BOOK REPORT: “Religion and Theology” by Mortimer J. Adler and Seymour Cain
INTRO: Throughout decades of history, a person’s theology has always been questioned. There are some things that pair hand in hand wonderfully. for example, peanut butter and jelly, chicken and waffles, fish and grits. However, the important pair that can not be overlooked is religion and theology. Religion and theology are not your typical topics to indulge, however, if faith is at the forefront of one’s life, religion and theology must be discussed.
SUMMARY: ” Religion is the covenant of the Absolute with the concrete,” says Martin Buber, ” philosophy of the Absolute with the universal.” Adler and Cain suggest that the relationship between the immediacy of religious experience and the universal forms, such as metaphysics and theology, in which are expressed is a central problem in our understanding of religion. The authors also believe that cultural knowledge is always historical knowledge, and historical knowledge is not merely an acquaintance with past human achievements, but it is primarily the exercise of cultural responsibility by way of a per-say, critical assessment of such achievements, a judgement that will mean either “arrestment” of their perspective or their preservation and development in new situations.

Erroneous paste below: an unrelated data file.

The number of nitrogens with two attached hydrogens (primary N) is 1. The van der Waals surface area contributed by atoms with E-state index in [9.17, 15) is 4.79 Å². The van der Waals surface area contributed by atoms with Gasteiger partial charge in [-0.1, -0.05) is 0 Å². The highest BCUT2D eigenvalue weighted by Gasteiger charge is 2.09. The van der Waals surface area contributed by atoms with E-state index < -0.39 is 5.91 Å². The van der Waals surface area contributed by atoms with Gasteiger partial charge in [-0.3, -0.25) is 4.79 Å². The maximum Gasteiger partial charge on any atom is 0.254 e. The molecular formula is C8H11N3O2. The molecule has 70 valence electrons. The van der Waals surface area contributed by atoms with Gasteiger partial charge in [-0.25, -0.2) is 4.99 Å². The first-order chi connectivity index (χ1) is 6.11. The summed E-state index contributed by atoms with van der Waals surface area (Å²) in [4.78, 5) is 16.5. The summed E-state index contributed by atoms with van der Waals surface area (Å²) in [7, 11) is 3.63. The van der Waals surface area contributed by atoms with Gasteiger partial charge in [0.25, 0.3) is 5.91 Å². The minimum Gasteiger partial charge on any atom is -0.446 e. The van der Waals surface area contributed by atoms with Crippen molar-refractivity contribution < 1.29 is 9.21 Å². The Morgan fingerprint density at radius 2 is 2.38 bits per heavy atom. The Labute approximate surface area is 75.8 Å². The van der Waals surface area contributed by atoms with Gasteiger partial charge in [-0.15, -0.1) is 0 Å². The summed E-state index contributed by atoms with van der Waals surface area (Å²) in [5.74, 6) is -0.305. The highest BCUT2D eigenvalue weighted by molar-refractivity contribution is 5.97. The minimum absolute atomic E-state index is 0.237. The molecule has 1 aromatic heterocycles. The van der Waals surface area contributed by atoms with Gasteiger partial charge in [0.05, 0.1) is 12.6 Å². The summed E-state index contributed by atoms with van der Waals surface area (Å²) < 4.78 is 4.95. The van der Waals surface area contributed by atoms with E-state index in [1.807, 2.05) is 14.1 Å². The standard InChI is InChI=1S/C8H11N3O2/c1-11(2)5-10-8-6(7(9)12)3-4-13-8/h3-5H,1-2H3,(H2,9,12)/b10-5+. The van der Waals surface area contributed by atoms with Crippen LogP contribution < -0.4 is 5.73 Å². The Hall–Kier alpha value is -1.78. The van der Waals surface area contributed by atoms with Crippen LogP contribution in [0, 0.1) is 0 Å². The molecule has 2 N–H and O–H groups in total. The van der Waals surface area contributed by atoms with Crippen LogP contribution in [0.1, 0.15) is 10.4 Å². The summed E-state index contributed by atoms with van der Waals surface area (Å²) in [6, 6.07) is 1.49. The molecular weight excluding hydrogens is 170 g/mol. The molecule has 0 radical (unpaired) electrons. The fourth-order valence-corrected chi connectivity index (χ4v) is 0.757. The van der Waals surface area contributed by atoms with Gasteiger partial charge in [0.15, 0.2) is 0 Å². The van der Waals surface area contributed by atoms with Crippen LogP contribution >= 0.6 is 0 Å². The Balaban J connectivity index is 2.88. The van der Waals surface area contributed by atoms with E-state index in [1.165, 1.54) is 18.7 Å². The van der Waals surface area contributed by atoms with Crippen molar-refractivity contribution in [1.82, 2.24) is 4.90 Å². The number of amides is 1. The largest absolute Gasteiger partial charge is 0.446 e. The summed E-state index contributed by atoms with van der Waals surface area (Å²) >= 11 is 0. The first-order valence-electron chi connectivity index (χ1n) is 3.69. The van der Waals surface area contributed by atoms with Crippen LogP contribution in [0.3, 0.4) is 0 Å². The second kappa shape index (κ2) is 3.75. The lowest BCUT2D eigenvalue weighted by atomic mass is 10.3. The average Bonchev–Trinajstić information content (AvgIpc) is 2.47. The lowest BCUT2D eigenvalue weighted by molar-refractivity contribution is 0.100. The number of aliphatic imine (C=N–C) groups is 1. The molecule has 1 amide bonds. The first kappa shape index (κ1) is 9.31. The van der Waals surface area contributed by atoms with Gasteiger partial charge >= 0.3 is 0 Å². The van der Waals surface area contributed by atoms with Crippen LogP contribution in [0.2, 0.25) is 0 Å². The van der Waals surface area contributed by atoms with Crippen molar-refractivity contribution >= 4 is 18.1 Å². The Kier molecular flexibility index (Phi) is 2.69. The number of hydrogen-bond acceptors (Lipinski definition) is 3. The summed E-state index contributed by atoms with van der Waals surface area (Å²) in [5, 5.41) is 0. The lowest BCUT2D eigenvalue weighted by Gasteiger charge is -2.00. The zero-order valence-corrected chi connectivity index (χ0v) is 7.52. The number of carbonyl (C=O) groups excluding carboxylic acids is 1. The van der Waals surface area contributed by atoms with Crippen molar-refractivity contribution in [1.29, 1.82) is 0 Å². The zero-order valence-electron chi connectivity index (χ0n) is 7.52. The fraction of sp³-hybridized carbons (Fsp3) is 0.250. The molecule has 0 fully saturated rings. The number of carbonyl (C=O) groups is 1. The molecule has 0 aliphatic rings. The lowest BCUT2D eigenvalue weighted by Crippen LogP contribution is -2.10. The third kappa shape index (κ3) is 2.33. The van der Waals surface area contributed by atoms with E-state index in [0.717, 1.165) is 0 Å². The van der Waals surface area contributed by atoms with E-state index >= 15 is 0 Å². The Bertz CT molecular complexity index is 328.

KEY LESSONS: Just as we have encountered dialogue regarding what piety is to us, so have our forefathers. Based upon historic knowledge, we attempt to create a sense of our own regards of theology. We do so by continuing to discuss terms of what religion is. The word religion comes from the Latin. Its original meaning may have been “rigorous care” or “bond” (from the same root as “obligation”) according to the authors. In any case, our basic view of the nature of God has theoretical and practical consequences. It determines the meaning and value we ascribe to man and the world, to nature and history, to matter and mind. Theology literally means the knowledge, study of God or divine things. The term “theology” may refer or include systematic thought about God “within a particular religious tradition,”- thought which starts with or from a specific faith or revelation that is accepted as authoritative.
MY TAKE ON THE BOOK: My religion or religion in general presented me with a form of theology. The question is, what do I believe? Is my theology complete due to my religious actions alone? The answer is no. Metaphysics doesn’t change, but I learned that theology continues to evolve based upon world innovation. I am persuaded that religion and theology can not exist without the other. The book has shaken my ecclesiastical questioning and theological prospective.